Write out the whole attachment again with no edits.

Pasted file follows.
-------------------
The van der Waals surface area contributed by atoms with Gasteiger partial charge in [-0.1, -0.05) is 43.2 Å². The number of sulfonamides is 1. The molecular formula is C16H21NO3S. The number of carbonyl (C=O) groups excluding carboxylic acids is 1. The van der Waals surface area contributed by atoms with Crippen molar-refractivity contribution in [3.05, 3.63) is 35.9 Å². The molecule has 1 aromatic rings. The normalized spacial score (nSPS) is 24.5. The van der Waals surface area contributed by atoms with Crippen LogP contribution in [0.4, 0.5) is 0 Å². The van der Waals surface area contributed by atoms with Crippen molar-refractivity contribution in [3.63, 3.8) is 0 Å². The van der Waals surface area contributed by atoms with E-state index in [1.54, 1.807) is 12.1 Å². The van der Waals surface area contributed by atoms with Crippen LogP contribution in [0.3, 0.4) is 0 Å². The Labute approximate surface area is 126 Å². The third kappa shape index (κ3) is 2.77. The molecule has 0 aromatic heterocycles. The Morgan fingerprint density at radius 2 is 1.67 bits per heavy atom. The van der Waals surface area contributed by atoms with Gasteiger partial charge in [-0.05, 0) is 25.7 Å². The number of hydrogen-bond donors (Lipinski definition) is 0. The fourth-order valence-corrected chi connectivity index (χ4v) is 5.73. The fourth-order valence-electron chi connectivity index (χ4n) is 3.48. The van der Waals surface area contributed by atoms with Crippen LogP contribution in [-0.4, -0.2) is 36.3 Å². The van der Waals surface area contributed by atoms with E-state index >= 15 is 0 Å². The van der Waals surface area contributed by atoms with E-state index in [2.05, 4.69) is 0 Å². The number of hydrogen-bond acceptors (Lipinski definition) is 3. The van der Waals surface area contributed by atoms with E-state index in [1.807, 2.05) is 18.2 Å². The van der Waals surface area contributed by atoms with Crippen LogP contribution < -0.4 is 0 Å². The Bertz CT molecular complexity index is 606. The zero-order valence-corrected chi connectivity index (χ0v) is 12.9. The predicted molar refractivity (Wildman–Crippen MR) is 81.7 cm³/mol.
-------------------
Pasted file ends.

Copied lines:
The van der Waals surface area contributed by atoms with Gasteiger partial charge in [-0.1, -0.05) is 43.2 Å². The number of sulfonamides is 1. The molecular formula is C16H21NO3S. The number of carbonyl (C=O) groups excluding carboxylic acids is 1. The van der Waals surface area contributed by atoms with Crippen molar-refractivity contribution in [3.05, 3.63) is 35.9 Å². The molecule has 1 aromatic rings. The normalized spacial score (nSPS) is 24.5. The van der Waals surface area contributed by atoms with Crippen LogP contribution in [0.4, 0.5) is 0 Å². The van der Waals surface area contributed by atoms with Crippen molar-refractivity contribution in [3.63, 3.8) is 0 Å². The van der Waals surface area contributed by atoms with E-state index in [1.54, 1.807) is 12.1 Å². The van der Waals surface area contributed by atoms with Crippen LogP contribution in [0.3, 0.4) is 0 Å². The Labute approximate surface area is 126 Å². The third kappa shape index (κ3) is 2.77. The molecule has 0 aromatic heterocycles. The Morgan fingerprint density at radius 2 is 1.67 bits per heavy atom. The van der Waals surface area contributed by atoms with Gasteiger partial charge in [-0.05, 0) is 25.7 Å². The number of hydrogen-bond donors (Lipinski definition) is 0. The fourth-order valence-corrected chi connectivity index (χ4v) is 5.73. The fourth-order valence-electron chi connectivity index (χ4n) is 3.48. The van der Waals surface area contributed by atoms with Crippen LogP contribution in [-0.4, -0.2) is 36.3 Å². The van der Waals surface area contributed by atoms with E-state index >= 15 is 0 Å². The van der Waals surface area contributed by atoms with E-state index in [2.05, 4.69) is 0 Å². The number of hydrogen-bond acceptors (Lipinski definition) is 3. The van der Waals surface area contributed by atoms with E-state index in [1.807, 2.05) is 18.2 Å². The van der Waals surface area contributed by atoms with Crippen LogP contribution < -0.4 is 0 Å². The Bertz CT molecular complexity index is 606. The zero-order valence-corrected chi connectivity index (χ0v) is 12.9. The predicted molar refractivity (Wildman–Crippen MR) is 81.7 cm³/mol.